Georgia elections director departs for police oversight job

Chris Harvey, the director of the elections division for the Georgia secretary of state’s office, is changing jobs to take a position with the state's Peace Officer Standards and Training Council. (Alyssa Pointer/alyssa.pointer@ajc.com)
Caption
Chris Harvey, the director of the elections division for the Georgia secretary of state’s office, is changing jobs to take a position with the state's Peace Officer Standards and Training Council. (Alyssa Pointer/alyssa.pointer@ajc.com)

Georgia’s elections director, Chris Harvey, is leaving the secretary of state’s office to join the agency that handles police officer certification.

Harvey, who oversaw last year’s elections as the state installed a new voting system, will become the deputy director for the Georgia Peace Officer Standards and Training Council.

Harvey praised election officials for “fighting for truth, justice and integrity” during contentious elections.

“When I reflect on the many years I have spent fighting for the integrity of Georgia’s elections, I am most proud of the successful elections we executed in November 2018 and 2020,” Harvey said in a statement. “Thanks to the hard work of the secretary of state’s office and county elections offices, we saw record-breaking registration and turnout.”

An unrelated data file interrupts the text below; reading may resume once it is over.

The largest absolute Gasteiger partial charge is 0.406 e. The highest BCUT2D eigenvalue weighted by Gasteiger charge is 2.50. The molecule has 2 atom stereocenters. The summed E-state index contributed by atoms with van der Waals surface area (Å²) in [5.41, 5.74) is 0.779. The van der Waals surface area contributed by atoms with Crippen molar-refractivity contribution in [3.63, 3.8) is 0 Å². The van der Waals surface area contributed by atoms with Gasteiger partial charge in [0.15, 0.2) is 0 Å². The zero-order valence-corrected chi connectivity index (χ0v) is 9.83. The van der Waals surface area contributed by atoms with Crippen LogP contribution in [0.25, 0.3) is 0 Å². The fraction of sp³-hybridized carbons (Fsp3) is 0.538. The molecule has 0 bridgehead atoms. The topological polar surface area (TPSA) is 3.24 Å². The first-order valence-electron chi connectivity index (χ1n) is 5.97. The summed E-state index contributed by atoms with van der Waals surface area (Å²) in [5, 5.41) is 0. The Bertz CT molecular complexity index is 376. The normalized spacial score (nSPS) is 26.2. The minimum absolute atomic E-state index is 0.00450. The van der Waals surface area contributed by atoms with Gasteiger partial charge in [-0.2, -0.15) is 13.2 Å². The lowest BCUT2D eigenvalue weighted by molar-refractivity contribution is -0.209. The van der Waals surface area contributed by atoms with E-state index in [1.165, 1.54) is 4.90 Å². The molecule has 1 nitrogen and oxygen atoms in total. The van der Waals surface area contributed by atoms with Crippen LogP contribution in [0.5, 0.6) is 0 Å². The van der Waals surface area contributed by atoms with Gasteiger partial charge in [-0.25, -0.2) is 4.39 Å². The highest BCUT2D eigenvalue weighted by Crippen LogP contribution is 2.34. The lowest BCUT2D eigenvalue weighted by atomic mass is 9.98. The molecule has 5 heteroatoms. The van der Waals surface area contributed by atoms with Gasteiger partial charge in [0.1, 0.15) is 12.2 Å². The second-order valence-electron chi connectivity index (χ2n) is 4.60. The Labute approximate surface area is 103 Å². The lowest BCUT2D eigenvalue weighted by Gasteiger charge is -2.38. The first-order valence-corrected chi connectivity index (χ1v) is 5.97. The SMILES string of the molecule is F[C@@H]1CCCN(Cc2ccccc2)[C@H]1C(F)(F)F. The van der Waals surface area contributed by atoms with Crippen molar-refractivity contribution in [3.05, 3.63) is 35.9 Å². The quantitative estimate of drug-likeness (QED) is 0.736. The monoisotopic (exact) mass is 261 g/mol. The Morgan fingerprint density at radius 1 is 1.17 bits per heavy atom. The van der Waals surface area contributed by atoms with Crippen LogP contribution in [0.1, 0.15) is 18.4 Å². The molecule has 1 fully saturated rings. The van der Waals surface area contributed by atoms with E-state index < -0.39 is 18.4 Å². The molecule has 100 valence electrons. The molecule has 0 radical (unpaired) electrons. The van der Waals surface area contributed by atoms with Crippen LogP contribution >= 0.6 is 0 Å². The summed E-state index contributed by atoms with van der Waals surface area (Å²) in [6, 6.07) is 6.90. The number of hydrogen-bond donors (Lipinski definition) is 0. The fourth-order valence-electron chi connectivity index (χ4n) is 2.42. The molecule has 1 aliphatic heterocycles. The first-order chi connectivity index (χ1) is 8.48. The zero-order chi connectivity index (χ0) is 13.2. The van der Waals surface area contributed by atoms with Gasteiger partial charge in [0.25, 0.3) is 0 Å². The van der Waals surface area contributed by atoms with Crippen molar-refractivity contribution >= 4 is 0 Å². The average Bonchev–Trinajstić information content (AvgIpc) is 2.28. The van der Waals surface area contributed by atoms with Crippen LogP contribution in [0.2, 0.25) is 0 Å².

Harvey worked in district attorney offices in DeKalb and Fulton counties before joining the secretary of state’s office in 2007 as an elections investigator. In 2015, when Brian Kemp was secretary of state, Harvey became Georgia’s elections director.

“Chris Harvey has been a pillar of the elections division since day one and has been there in the trenches as we defended the integrity of our elections first from baseless accusations of voter suppression, then baseless accusations of voter fraud,” Secretary of State Brad Raffensperger said.

Harvey prepared local election officials to use Georgia’s new voting machines, which print out paper ballots, and he coordinated distribution of protective equipment to poll workers statewide. He also helped create the state’s absentee ballot request website and worked with counties to reduce lines in November’s election, which averaged about 3 minutes on Election Day.

Raffensperger has begun a nationwide search for a new elections director, which paid a salary of $107,000 in fiscal 2020.